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2021 Promises Better Days Ahead, Thanks to the Successes of 2020

January 6, 2021

A new year brings new hope, and there are plenty of reasons for hope in dairy as 2021 begins.

The arrival of COVID-19 vaccines promises an eventual return to more-normal patterns of life — and less volatility in markets — at some point this year.

A new Congress and administration will provide opportunities to address important concerns – and dairy, with its proud tradition of bipartisanship, is uniquely positioned to seize those opportunities even in a divided government.

And dairy’s 2020 track record of accomplishment – led by the advocacy of the cooperative community from the beginning of the coronavirus crisis last March to the latest federal assistance package signed into law in late December – provides a formidable foundation to build from as we stay true to our mission of serving our members during the challenging, though in the end brighter, year ahead.

About those accomplishments. There hasn’t been much time to pause and reflect on how profoundly dairy rose to the occasion in 2020 — not in a 24/7, 365-day-a-year industry that never stops producing products and serving consumers. This crisis has evolved too quickly, and the needs have been too ever-changing and acute, for anyone to truly rest. But the gains that our members, and everyone in dairy, have made through tireless advocacy have been substantial. The COVID stimulus bill approved in December alone included:

  • $400 million for a new NMPF-backed Dairy Donation Program open to all producers to help dairy stakeholders and non-profits work together to provide dairy products to food-insecure households and minimize food waste.
  • Provisions enabling USDA to provide additional compensation to producers who earlier were unable to receive the full support they needed under the Coronavirus Food Assistance Program, which had payment limitations that didn’t fully address the extent of the damages incurred on many dairy farms.
  • Supplemental Dairy Margin Coverage (DMC) payments for farms whose DMC production history has increased since 2014, up to 5 million pounds. The provision is a boon for smaller operations and increases farm bill baseline spending for all dairy farmers through 2023, the life of the current law.
  • Improvements that will make the Paycheck Protection Program work better for sole proprietor, independent contractor, and self-employed dairy farmers by allowing them to use their 2019 gross income to determine their PPP loan amounts.

And of course, dairy farmers will be eligible for support in the $11 billion agricultural disaster assistance package, of which at least $1.5 billion is already being targeted to additional product purchases for distribution to food insecure individuals, included in the legislation Congress has passed.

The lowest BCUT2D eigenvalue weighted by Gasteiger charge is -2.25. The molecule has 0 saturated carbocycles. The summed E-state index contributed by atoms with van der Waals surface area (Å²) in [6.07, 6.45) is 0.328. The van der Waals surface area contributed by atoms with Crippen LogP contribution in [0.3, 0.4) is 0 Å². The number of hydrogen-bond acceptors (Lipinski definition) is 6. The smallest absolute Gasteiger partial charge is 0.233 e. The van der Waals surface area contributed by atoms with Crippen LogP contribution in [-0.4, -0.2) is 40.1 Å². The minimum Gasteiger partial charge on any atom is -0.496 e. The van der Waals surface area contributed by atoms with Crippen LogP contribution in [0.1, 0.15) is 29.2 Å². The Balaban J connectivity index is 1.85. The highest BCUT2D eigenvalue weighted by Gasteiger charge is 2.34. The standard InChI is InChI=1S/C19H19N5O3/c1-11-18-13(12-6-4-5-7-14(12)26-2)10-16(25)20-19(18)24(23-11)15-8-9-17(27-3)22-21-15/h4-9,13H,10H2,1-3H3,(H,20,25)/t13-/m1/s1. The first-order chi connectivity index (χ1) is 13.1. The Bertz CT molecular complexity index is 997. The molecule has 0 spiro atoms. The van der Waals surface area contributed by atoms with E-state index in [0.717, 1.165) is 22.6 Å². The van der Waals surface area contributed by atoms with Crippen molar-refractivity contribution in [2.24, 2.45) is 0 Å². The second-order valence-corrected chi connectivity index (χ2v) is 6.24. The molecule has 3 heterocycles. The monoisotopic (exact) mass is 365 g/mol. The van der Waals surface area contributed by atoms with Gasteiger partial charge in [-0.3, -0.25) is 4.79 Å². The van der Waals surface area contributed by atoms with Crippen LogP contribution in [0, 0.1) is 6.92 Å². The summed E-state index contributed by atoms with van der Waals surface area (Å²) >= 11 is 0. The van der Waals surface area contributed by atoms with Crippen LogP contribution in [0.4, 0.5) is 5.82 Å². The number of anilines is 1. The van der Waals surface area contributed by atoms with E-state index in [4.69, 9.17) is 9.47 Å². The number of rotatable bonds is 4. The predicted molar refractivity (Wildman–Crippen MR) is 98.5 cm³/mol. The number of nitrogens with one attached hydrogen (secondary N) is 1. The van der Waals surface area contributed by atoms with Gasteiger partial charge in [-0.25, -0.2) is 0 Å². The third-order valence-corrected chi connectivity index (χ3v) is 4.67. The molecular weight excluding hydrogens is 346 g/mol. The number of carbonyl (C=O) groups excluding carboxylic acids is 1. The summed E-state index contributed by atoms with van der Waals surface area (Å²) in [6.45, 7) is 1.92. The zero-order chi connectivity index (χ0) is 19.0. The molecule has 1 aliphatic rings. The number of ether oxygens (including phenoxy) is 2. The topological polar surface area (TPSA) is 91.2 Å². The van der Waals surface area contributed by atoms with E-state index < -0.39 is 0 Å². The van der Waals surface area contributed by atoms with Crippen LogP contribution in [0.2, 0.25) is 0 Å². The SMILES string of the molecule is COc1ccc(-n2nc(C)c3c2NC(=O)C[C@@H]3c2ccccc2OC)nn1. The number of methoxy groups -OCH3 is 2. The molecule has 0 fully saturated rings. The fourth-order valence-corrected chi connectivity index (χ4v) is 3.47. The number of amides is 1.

It’s important to note that the stimulus bill was only the most recent in a string of policy successes that together have generated well over $5 billion in assistance to dairy producers and helped stabilize markets. It’s also important to remember that each success builds upon earlier ones.

For example, the progress on payment limits built on the earlier victory of getting dairy farmers more equitable treatment in payments made under the Coronavirus Food Assistance Program than they had received in earlier programs, like the trade-mitigation payments. Now, CFAP itself has been improved upon. And the supplemental DMC payments will set the stage to remedy a niggling flaw in the DMC’s coverage, that of an out-of-date production history that does not reflect farmers’ current situations. But the DMC was itself a major improvement on the old Margin Protection Program. And now participation in DMC will be even more fruitful for many producers.

Such gains only come from credibility, persistence, tireless effort and the patient building of relationships with key officials on Capitol Hill and in the administration. It’s the kind of work NMPF has prided itself on, day-in and day-out, throughout its existence – and it’s the dedication that shines through during times of critical need, like what we’ve seen in these past few months.

The year’s successes extend beyond legislation as well. Gains in trade policy helped enable a year of progress for U.S. exports, which data indicates may end up being a record year for the total volume of milk solids exported. Our FARM Program continues to lead in industry best practices. Our successful advocacy in regulatory issues has aided our farmers in the eternal struggle against red tape. And we’ve effectively communicated dairy’s story, to farmers and to the world, letting everyone know that this sector is essential, and resilient, and well-positioned to thrive.

The lessons learned in 2020 both prepare us, and brace us, for the days ahead. With normal times not yet here, 2021 certainly won’t be easy. The economy will remain touch-and-go. Partisanship may intensify. Longstanding issues like agricultural labor will remain difficult to resolve, and rising issues such as climate change will pose additional challenges.

But we’re energized by the challenge of serving our members even more effectively. We know we can do it, because we’ve seen the dairy community rise to meet its challenges throughout this past year. And together, we will create better days to come.